--posted by D.W.N and Kaspel
____edited by VY Maha________

14 September 2005

Note: there was another X-class flare today. Could be geoeffective,
but I'm not sure.

Strong northern lights, or aurora, another sign of the ongoing powerful "geomagnetic storm."

Even NASA is on alert, with Johnson Space Center's radiation experts staffing their desks around the clock to ensure that astronauts aboard the International Space Station are ready for any shower of heavy radiation.

Power systems in the northern U.S. states and Canada reported electrical surges on Thursday, caused by the magnetic pulse from the solar eruption interacting with Earth's magnetic field, essentially turning the planet into a giant electrical generator.

Sept. 12, 2005— A rowdy sunspot cluster hurled a record-breaking flare into space on Wednesday, blacking out all high- and low- frequency radio communications on both American continents, causing power surges, blinding satellites and lighting up aurorae, and more trouble is likely on the way, say experts.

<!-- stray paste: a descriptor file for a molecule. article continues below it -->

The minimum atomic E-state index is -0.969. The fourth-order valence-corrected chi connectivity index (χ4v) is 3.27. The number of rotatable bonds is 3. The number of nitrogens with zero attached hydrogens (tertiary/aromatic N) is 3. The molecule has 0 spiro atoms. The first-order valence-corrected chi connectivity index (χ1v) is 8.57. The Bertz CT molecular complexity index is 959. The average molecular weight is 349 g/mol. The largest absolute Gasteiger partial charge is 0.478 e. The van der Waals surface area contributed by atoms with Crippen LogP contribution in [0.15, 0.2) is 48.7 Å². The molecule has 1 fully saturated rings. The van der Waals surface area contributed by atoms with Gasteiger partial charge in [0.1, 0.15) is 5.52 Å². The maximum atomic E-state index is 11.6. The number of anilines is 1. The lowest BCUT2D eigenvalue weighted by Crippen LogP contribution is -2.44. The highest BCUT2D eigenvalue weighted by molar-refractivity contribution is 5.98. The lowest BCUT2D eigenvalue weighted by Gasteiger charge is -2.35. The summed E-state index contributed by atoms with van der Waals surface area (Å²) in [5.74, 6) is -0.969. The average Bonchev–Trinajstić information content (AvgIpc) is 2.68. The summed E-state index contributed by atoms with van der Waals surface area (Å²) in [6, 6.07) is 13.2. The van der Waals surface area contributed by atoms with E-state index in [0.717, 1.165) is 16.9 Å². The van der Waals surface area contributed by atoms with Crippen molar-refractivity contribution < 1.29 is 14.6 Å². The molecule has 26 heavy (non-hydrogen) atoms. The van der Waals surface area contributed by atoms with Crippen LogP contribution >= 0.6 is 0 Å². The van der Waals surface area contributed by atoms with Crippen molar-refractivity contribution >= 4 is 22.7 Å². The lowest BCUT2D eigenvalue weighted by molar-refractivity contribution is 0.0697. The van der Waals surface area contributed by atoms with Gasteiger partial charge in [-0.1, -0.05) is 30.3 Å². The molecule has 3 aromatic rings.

A massive initial X-ray flare on Sept. 7 was immediately followed by an eruption of solar material that broke free from the sun at a speed of 5.8 million miles per hour, the speediest seen in 20 years of CME observations by the National Center for Atmospheric Research's High Altitude Observatory in Hawaii.

Earth and near-Earth space was first hit with X-rays, followed by an ongoing magnetic storm and hard radiation.

The sunspot cluster causing all the trouble was just coming around the edge of the sun last week. Now it has rotated with the sun into better view and is showing no signs of calming down, said Larry Combs, a space weather forecaster with the National Oceanic and Space Administration's Space Environment Center.

"This particular region (on the sun) is just now reaching the center of the sun," said Combs. "It's just now getting into the bull's-eye."

A coronal mass ejection (CME) is racing toward Earth. Watch for severe geomagnetic storms to ensue. There have been much larger events in our recent and past history. This latest event comes from three X-Class flares which launched yesterday evening. It should take 24 to 48 hours to hit the Earth's magnetic field. So it is possible to experience itseffects as soon as late night/early morning.

Watch for "extreme" weather to follow, most likely in the way of straight-line winds, micro-burst, wind shears, and tornadoes. Also, sudden temperature shifts may occur.

Alerts have already been sent out to all power companies, military services, FAA (airlines), communication satellite companies, and NASA-ISS.